Bird's Nest: Genocide memorial site a victim of vile beach resort project

Bird's Nest: Genocide memorial site a victim of vile beach resort project

PanARMENIAN.Net - Efforts to turn the Bird’s Nest – a historic cemetery where bodies of Armenian Genocide survivors rest – into a beach resort are ongoing… silently, the Armenian Weekly reports.

More than a year ago, the Bird’s Nest (Trchnots Pooyn) Orphanage Board of Trustees announced in a radio interview to Voice of Van that plans to move the graves of the orphans’ cemetery have been indefinitely suspended.

The Armenian Church that manages the cemetery– The Catholicos of the Great House of Cilicia– in particular, is planning to exhume the individual remains of thirty-three genocide survivors and relocate them into a collective grave.

In an interview, Seta Khedeshian, chair of the Board stated that His Holiness Catholicos Aram I has ordered the suspension of the project “to provide a more comprehensive explanation to the public, and to create a calmer atmosphere so that the issue is analyzed in a broader way.” This last interview came as a result of a public uproar and an online campaign which articulated several reasons for its objection, stressing the exhuming of bodies of genocide survivors and the conversion of Nicol Hall (a 1921 building) with its St. Kayaneh Church to a restaurant.

The decision to halt the destruction of the cemetery was significant for two reasons. First, regardless of the controversial nature of the proposed project, the danger of destruction of the graves had been postponed. Second, the Catholicosate showed willingness to engage the public by creating an opportunity for dialogue between the different stakeholders.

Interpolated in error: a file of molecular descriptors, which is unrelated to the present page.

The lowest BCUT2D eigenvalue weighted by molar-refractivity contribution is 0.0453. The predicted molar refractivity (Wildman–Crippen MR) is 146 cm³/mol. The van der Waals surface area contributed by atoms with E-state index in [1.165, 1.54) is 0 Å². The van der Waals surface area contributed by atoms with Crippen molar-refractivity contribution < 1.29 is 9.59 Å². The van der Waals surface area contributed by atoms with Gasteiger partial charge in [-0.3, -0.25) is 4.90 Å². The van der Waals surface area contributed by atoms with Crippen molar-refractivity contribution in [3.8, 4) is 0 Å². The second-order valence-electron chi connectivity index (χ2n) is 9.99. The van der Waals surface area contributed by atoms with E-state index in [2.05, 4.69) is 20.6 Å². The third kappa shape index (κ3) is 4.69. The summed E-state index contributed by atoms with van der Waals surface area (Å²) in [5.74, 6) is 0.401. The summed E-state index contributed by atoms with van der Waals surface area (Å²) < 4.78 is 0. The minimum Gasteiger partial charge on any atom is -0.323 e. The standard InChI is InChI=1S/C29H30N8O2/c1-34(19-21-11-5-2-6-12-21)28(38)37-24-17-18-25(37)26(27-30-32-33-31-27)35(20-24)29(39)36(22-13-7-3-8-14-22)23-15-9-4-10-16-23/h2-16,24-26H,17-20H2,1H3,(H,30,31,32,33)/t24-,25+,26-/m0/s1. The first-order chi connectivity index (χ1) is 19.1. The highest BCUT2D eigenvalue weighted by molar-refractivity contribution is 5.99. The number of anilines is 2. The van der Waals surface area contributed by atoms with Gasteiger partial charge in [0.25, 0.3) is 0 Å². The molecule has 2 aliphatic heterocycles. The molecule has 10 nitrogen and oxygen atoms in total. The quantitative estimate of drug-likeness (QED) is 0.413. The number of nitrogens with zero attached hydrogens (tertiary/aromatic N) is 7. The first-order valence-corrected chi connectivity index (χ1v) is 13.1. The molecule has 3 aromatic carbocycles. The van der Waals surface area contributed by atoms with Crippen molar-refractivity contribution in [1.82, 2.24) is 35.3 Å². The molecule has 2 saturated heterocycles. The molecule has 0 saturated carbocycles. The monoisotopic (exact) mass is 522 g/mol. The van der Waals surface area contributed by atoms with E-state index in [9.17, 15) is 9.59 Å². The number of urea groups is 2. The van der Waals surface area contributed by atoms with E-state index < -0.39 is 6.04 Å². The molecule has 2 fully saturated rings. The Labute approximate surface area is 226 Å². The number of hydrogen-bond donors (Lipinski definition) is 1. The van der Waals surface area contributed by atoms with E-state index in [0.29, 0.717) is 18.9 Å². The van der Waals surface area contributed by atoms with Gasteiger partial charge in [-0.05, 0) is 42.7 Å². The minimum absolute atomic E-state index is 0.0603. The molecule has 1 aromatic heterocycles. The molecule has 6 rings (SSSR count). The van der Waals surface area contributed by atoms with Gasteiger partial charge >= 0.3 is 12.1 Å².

Unfortunately, a year later, there has been no effort to provide an explanation regarding the decisions taken by the Board, organize a public meeting clarifying the full scope of the project, and meet with professionals who have been critical of the project. Instead, leaked architectural documents of the planned beach resort called “The Diplomatic Club” have been circulating. In addition, a section of the proposed project was posted on an architectural website.

Though the developers have not obtained the building permit necessary to proceed with the project, they have recently emptied St. Kayaneh Church, dismantling the altar and stripping the building down to its basic structure. Illegal by Lebanese law, the developers initiated a change in the use of a building, terminating its religious function and clearing the space for future non-religious leisure activities.

The Bird’s Nest cemetery occupies roughly 300 square-meter and lies within the 4000 square-meter buffer zone of the historic city of Byblos, a UNESCO world heritage site. Recent archaeological findings by Lebanese marine archaeologist Martine Francis-Allouche reveal that the lost Phoenician port of Byblos lies under the coastal section of the Bird’s Nest plot.

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